August’s jobs gains, released this morning, show that 151,000 new jobs were added in August, marking 71 straight months of positive jobs growth, dating back to October of 2010. After a disappointing jobs report in May, significant jobs growth in summer 2016 is a positive sign.
Monthly job gains and losses can indicate how the economy is doing once they are corrected to account for the pattern we already expect in a process called seasonal adjustment. The approach for this seasonal adjustment that is presently used by the Bureau of Labor Statistics (BLS) puts very heavy weight on the current and last two years of data in assessing what are the typical patterns for each month.
In my paper “Unseasonal Seasonals?” I argue that a longer window should be used to estimate seasonal effects. I found that using a different seasonal filter, known as the 3×9 filter, produces better results and more accurate forecasts by emphasizing more years of data. The 3×9 filter spreads weight over the most recent six years in estimating seasonal patterns, which makes them more stable over time than the current BLS seasonal adjustment method.
I calculate the month-over-month change in total nonfarm payrolls, seasonally adjusted by the 3×9 filter, for the most recent month. The corresponding data as published by the BLS are shown for comparison purposes. According to the alternative seasonal adjustment, the economy added 141,000 jobs in August (column Wright SA), 10,000 fewer than the official BLS total of 151,000 (column BLS Official).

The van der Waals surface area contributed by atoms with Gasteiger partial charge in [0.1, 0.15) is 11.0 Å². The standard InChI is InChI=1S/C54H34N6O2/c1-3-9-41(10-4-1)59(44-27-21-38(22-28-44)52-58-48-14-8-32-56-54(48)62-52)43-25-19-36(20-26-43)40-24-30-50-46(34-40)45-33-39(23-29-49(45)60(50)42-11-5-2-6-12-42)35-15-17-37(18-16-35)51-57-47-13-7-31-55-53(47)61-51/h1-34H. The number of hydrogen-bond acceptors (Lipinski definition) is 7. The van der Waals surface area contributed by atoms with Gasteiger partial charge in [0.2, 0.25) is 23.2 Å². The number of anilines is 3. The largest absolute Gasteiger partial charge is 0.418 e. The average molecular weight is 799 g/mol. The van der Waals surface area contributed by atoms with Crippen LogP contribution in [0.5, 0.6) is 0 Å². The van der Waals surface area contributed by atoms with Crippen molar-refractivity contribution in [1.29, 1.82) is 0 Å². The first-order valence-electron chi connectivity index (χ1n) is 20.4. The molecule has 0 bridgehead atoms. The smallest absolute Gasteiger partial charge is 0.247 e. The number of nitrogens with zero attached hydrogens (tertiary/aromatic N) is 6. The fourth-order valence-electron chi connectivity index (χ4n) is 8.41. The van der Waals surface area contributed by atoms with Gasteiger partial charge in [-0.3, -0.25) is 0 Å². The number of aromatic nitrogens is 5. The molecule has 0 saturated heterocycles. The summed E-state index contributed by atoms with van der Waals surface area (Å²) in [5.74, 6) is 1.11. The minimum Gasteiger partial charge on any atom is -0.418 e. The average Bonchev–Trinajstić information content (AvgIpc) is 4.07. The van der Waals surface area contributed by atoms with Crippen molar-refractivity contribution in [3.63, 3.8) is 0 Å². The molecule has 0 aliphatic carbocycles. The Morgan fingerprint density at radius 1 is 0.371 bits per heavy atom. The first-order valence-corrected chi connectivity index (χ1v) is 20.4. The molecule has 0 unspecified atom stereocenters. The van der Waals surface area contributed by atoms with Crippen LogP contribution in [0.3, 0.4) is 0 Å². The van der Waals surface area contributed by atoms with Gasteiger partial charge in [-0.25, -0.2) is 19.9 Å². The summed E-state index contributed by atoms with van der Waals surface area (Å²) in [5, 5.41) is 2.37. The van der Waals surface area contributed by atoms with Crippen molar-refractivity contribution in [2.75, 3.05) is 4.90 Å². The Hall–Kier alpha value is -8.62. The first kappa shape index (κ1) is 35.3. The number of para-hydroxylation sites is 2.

In addition to seasonal effects, abnormal weather can also affect month-to-month fluctuations in job growth. In my paper “Weather-Adjusting Economic Data” I and my coauthor Michael Boldin implement a statistical methodology for adjusting employment data for the effects of deviations in weather from seasonal norms. This is distinct from seasonal adjustment, which only controls for the normal variation in weather across the year. We use several indicators of weather, including temperature and snowfall.
We calculate that unseasonably warm weather in August had a small, positive effect on employment (column Weather Effect), boosting employment by 16,000 jobs. In fact, all three months of summer 2016 show positive weather effects.
But the key thing is that these weather and seasonal effects are small. With or without any adjustment, the August pace of jobs growth reported this morning was slightly below the average for the year to date, but the difference is minor relative to sampling error and the typical magnitude of revisions.
All in all, employment numbers for summer 2016 are encouraging. Let’s celebrate by taking Monday off. Happy Labor Day!